My friend used come over to my house (weekly) to snuggle my newborn son. “You don’t understand how delicious this is!” she would say. Ok, chocolate is delicious — but babies?! It made me realize that there are everyday moments that provide such pleasure…it’s like a "Daily Dose of Delicious."
HALLS Vitamin Drops has asked me to share my "Daily Dose of Delicious" with you. I have many moments like this is my life—and here are my five favourites, my five ways to make every day just a little bit more special
In university I read William Shakespeare, and now I read Robert Munsch (Romeo and Juliet please meet The Paperbag Princess). Rocking in our glider every night before bedtime, with my toddler on my lap, reading aloud a story book is absolute deliciousness! I could go on and on about how it’s a good family activity, how it encourages literacy, how it connects family, but really, reading a story together every night is my guilty pleasure.
Every afternoon, my husband and I partake in a quickie. Quickie text that is. “How’s your day,” “Baby napping,” “Boring meeting,” "Looking forward to seeing you tonight.” Delicious one-line texts which boost my day. We don’t always have time for phone calls, and we never have time to talk when the kids are awake (seriously, my kids won’t let me get a word in edgewise!) so our mid-day texts are a great way to connect — and just show the other “I’m thinking of you.”
I steal a few one-on-one minutes after school every day (when school bags are being unpacked and homework being spread out) to check-in with my tweens. “What’s up?” I’ll whisper and they know this is their individual time (while the other tween is busy bag-unpacking) to tell me any pressing news. Yesterday, it was my oldest getting 100% on her math test. Then, my middle one took her after-school conversation time to talk about Gr. 4 boy/girl drama (*sigh*…Gr. 4). Our after-school conversations are like their antioxidant for the day; helping them develop decision making skills while making them feel better.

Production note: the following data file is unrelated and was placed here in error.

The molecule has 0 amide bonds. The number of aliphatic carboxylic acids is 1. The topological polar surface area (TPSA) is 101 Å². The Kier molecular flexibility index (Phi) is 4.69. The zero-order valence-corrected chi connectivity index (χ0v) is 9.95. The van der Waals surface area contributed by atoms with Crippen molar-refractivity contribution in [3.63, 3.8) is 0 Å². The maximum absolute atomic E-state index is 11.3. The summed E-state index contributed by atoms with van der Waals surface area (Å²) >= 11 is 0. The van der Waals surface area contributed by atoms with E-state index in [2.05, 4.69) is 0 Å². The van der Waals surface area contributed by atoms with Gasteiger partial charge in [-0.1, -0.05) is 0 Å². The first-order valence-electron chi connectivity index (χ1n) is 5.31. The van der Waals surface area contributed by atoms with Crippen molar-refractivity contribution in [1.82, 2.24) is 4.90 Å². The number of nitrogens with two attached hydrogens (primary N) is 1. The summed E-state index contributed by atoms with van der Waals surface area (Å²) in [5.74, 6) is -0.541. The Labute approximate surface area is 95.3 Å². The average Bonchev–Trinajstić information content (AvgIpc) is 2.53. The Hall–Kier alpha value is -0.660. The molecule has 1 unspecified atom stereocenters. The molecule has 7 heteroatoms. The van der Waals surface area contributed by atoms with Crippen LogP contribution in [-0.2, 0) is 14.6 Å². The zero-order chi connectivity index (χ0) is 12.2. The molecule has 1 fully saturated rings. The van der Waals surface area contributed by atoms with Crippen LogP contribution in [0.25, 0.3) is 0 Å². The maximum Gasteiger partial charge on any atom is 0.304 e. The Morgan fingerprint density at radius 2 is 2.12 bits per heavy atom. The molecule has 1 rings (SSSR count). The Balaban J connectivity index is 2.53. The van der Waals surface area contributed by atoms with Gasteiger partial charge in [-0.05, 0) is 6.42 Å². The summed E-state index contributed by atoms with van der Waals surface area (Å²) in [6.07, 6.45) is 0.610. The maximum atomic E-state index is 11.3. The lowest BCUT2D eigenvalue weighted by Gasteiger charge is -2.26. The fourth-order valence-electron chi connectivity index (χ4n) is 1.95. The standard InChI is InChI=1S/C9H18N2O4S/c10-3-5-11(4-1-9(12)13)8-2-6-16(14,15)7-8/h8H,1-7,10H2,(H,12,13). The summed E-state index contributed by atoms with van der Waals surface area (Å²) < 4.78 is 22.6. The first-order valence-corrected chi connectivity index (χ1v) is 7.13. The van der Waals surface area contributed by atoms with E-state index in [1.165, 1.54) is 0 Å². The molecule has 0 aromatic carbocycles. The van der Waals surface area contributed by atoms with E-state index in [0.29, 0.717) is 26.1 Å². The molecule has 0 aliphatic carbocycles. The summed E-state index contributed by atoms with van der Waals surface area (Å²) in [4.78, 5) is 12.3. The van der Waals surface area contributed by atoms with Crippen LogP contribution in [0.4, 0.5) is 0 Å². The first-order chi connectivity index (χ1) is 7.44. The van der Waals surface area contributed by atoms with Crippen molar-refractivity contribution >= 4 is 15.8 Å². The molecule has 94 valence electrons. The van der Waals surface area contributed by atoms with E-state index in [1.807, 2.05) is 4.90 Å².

I am so thankful to have healthy kids. Our family routine is, in fact, designed for healthy growing — sports for everyone (except me) and well-planned meals (except for me). Explanation: I enable a healthy growing. I do the driving, the shopping, the food prep and packing…and sometimes while doing all those things, I don’t take care of my body as well as I take care of theirs. Because I want to keep up with my active family, I take a vitamin supplement. I munch on a great tasting vitamin — generally while I’m packing school lunch — knowing that is a little moment I take for my own health.
*right hand up and confessing right now* I eat the good snacks after the kids go to bed. After dinner it’s fruit or yogurt (must set a good example n’est pas?!). But oh how I love a brownie after the kids go to bed. Or a cookie (or three). Or even a ridonkulous, over-sized scoop of ice cream (some days just need ice cream). Total indulgence. Absolute delish!
I now understand my friend and how she would say holding my newborn son was “delicious” — there are delicious moments every day. I think any daily “thing” which makes you happier and healthier is delicious. Moments which rejuvenate the mind, body and spirit — like holding a sleeping newborn baby. There are opportunities all around us for a daily dose of delicious…we just have to recognize them.